guy, showing me the way back to . . . my car.
It’s a good thing I had written all this down, or else I’d
be stranded in Saratoga, and as much as I like the place,
that would suck.
Up With the Joneses
Joseph poked at the ridged dial of the Walkman’s volume
control, drowning out the high whine of the Weed Whacker
with a swell of synthesizer.
never meant to be so bad to you, one thing I said that I
would never do,” he sang in a cracked and tuneless mutter,
the bobbing Kool beating out a spastic rhythm in the corner
of his mouth.
He worked his way down the long driveway’s edge, clipping
the expansive but tidy yard’s comparatively ragged edge
into compliance. He smoothly switched between his contributions
to the lead vocals and long drag-and-release work on the
menthol, interrupting the performance only to chastise the
stray, unruly green tuft with vicariously lawn-proud zeal:
“Get in line, bitch, or I’m coming back with tweezers.”
At the end of the driveway closest to the multistory garage—a
structure itself grander than any he had ever called home—in
the shade of a gleaming endomorphic Lincoln Navigator, Joseph
snapped the trimmer off and eyeballed the long tight line
of green out toward the road. He pulled a bandana from the
front pocket of his cut-off jean shorts and snapped it briskly
out of its wad, sending flying a single nickel and a tiny
corner of singed rolling paper. He watched himself mop his
forehead and neck in the SUV’s glossy distortion. He hated
the way the truck’s waxed curves stretched his already thin
frame into a freakishly elongated caricature, and quickly
turned away to patrol and proofread his work.
At the roadside edge, Joseph approached his own truck—a
dull blue 1988 Ford F250—on which he stubbed out the cigarette.
He pitched the filter into the bed of the truck, in with
the rakes and the clippers, removed the hard-pack from his
damp T-shirt’s sleeve and sparked up another. He sat on
the bumper, gazing down the mansion-thick stretch of North
Broadway. Blue-and-white For Sale signs sprouted before
a half-dozen of the homes, in seeming alternation with the
day, I’m gonna get me one those,” Joseph said out loud,
decisively, to no one in particular. “Those jockeys are
a Mirrored Horse
kid, no climbing on me.” It always freaks ’em out when I
say something. I only talk to kids—to keep the annoying
little rats off me—and to wealthy drunks in the depths of
delirium tremens. Saratoga is lousy with both in the summer.
For the alkies, I do my Mr. Ed voice: “Heyyyy, Wilbur!”
It brightens my day.
What? Yeah, I know I sound more like Johnny Cash than Mr.
Ed. Bite me. My Francis the Talking Mule imitation is actually
better, but no one remembers him—and, well, he was a jackass.
I am not bitter. But you see, I wasn’t always a horse. In
my original incarnation, I was the largest, most glittery
mirror ball in the history of the Acme Novelty Glass Amusements
Company of Newark, N.J. It was 1979, and I was designed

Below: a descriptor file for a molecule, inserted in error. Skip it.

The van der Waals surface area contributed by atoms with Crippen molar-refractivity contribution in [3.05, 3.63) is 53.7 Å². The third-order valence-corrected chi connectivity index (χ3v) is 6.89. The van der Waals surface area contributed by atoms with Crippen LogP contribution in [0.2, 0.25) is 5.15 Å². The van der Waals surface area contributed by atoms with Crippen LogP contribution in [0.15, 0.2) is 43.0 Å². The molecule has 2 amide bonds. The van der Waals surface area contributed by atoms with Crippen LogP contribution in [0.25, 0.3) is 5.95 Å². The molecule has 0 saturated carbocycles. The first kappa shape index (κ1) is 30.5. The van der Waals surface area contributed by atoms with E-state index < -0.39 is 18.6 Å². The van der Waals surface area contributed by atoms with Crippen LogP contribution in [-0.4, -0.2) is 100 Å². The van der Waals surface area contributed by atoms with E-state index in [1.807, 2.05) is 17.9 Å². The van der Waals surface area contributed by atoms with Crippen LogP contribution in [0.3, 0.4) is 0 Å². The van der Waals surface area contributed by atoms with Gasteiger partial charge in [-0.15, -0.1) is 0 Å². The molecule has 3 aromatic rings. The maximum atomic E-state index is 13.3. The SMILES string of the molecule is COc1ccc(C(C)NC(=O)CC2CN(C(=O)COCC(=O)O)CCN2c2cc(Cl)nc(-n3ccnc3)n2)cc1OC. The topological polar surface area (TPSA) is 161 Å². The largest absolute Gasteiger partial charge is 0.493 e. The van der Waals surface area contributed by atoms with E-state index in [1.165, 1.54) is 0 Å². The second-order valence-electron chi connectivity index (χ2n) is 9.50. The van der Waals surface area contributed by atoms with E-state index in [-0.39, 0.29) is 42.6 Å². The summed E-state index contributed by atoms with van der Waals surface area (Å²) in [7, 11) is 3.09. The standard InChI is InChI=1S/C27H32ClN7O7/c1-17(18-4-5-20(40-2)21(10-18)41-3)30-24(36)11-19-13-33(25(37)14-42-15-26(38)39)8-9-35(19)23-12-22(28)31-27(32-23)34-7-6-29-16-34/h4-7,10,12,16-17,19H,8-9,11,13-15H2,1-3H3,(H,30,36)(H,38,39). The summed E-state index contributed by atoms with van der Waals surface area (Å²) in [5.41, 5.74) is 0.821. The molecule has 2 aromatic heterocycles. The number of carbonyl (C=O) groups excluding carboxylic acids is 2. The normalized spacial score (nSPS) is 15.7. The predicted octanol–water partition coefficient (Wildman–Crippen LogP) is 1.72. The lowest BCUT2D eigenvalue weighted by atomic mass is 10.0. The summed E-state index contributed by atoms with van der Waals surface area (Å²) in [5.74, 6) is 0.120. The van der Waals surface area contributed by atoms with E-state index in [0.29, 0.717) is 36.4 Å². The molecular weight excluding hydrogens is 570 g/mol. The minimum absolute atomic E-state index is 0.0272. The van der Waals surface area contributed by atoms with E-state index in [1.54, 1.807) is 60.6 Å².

to be the glamorous focal point of a warehouse-sized disco
Unfortunately, this was the twilight of the disco era, which
meant I never got to stay in one club very long. In those
days, discos closed as fast as they opened. I was shunted
from joint to joint up through the Poconos and into New
York state, wherever there were enough gay men, semi-hot
women and—of course—cocaine to keep the DJ spinnin’ the
Bee Gees for a couple of months.
How did I get to be a horse? Well, I had the misfortune
to roll off the back of a pickup truck onto the Northway
10 years ago, on my way to Quebec. An artist salvaged the
pieces, and . . . in case you haven’t noticed, they got
this thing for horses around here. Damned if I know why.
Is it a good life? Sure. I’d take the trashy babes and cokeheads
over kids any day, however.
little girl: I said, get the hell outta here!”
Aug. 26-Sept. 1
Performing Arts Center (Saratoga Springs, tickets: 476-1000).
Mon: Norah Jones and the Handsome Band.
Aug. 26-Sept. 1
Alley Bar (Long Alley Road, Saratoga, 587-9766). Sun: karaoke
with Wayne from King Entertainment. Tue: karaoke with Mark
Bailey’s (Phila and Putnam streets, Saratoga Springs, 583-6060).
Thu: Bluz House Rockers. Fri: Richie Ortiz. Sat: Acoustic
Circus. Sun: Sirsy Duo.
Brindisi’s Restaurant (390 Broadway, Saratoga Springs, 587-6262).
Fri: the Accents. Sat: the Heaters. Sun-Mon: Al Bruno.
Caffe Lena (47 Phila St., Saratoga Springs, 583-0022). Thu:
open mic (7 PM). Fri: Karen Savoca and Pete Heitzman. Sat:
Guy Davis. Sun: Tribute to Bill Withers.
Club Caroline (13 Caroline St., Saratoga Springs, 580-0155).
Thu: Bipolar. Fri: karaoke with DJ Chris. Sat: Goodfoot. Sun:
karaoke with DJ Chris. Tue: karaoke with DJ Chris. Wed: Fresh
The Club House (30 Caroline St., Saratoga Springs, 580-0686).
Fri-Sat: DJ Daniel Van D, hiphop, club mixes.
E. O’Dwyer’s (15 Spring St., Saratoga Springs, 583-6476).
Fri: Square Pegs.
Gaffney’s (16 Caroline St., Saratoga Springs, 587-7359). Sat:
Captain Squeeze and the Zydeco Moshers.
Gideon Putnam Hotel (Saratoga Spa State Park, Saratoga Springs,
584-3000). Sun: the classics with Wayne and Joey.
High Rock Steakhouse at the Prime Hotel (534 Broadway, Saratoga
Springs, 584-4000). Wed: Geo and the Comrades. Fri-Sat: Groove
Horeshoe Inn (1 Gridley St., Saratoga Springs, 587-4909).